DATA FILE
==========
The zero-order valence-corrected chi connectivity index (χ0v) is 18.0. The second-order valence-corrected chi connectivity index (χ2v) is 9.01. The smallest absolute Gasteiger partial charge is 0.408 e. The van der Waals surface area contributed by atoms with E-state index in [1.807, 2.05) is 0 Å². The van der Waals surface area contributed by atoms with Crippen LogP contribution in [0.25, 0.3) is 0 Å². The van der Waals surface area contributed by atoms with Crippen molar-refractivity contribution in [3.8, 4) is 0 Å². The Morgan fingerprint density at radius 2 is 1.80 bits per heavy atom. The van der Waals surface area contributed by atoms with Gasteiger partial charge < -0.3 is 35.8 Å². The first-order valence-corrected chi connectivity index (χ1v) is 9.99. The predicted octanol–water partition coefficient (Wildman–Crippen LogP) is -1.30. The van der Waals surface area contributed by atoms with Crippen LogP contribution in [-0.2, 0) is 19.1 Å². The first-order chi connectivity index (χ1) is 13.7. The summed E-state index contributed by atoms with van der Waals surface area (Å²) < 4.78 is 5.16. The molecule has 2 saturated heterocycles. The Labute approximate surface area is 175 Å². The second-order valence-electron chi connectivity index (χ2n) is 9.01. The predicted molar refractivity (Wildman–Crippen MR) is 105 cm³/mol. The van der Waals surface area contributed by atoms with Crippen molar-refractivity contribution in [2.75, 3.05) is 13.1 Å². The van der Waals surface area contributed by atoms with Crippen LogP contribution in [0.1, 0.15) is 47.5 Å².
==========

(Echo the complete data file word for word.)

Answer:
The zero-order valence-corrected chi connectivity index (χ0v) is 18.0. The second-order valence-corrected chi connectivity index (χ2v) is 9.01. The smallest absolute Gasteiger partial charge is 0.408 e. The van der Waals surface area contributed by atoms with E-state index in [1.807, 2.05) is 0 Å². The van der Waals surface area contributed by atoms with Crippen LogP contribution in [0.25, 0.3) is 0 Å². The van der Waals surface area contributed by atoms with Crippen molar-refractivity contribution in [3.8, 4) is 0 Å². The Morgan fingerprint density at radius 2 is 1.80 bits per heavy atom. The van der Waals surface area contributed by atoms with Gasteiger partial charge < -0.3 is 35.8 Å². The first-order valence-corrected chi connectivity index (χ1v) is 9.99. The predicted octanol–water partition coefficient (Wildman–Crippen LogP) is -1.30. The van der Waals surface area contributed by atoms with Crippen LogP contribution in [-0.2, 0) is 19.1 Å². The first-order chi connectivity index (χ1) is 13.7. The summed E-state index contributed by atoms with van der Waals surface area (Å²) < 4.78 is 5.16. The molecule has 2 saturated heterocycles. The Labute approximate surface area is 175 Å². The second-order valence-electron chi connectivity index (χ2n) is 9.01. The predicted molar refractivity (Wildman–Crippen MR) is 105 cm³/mol. The van der Waals surface area contributed by atoms with Crippen molar-refractivity contribution in [2.75, 3.05) is 13.1 Å². The van der Waals surface area contributed by atoms with Crippen LogP contribution in [0.1, 0.15) is 47.5 Å².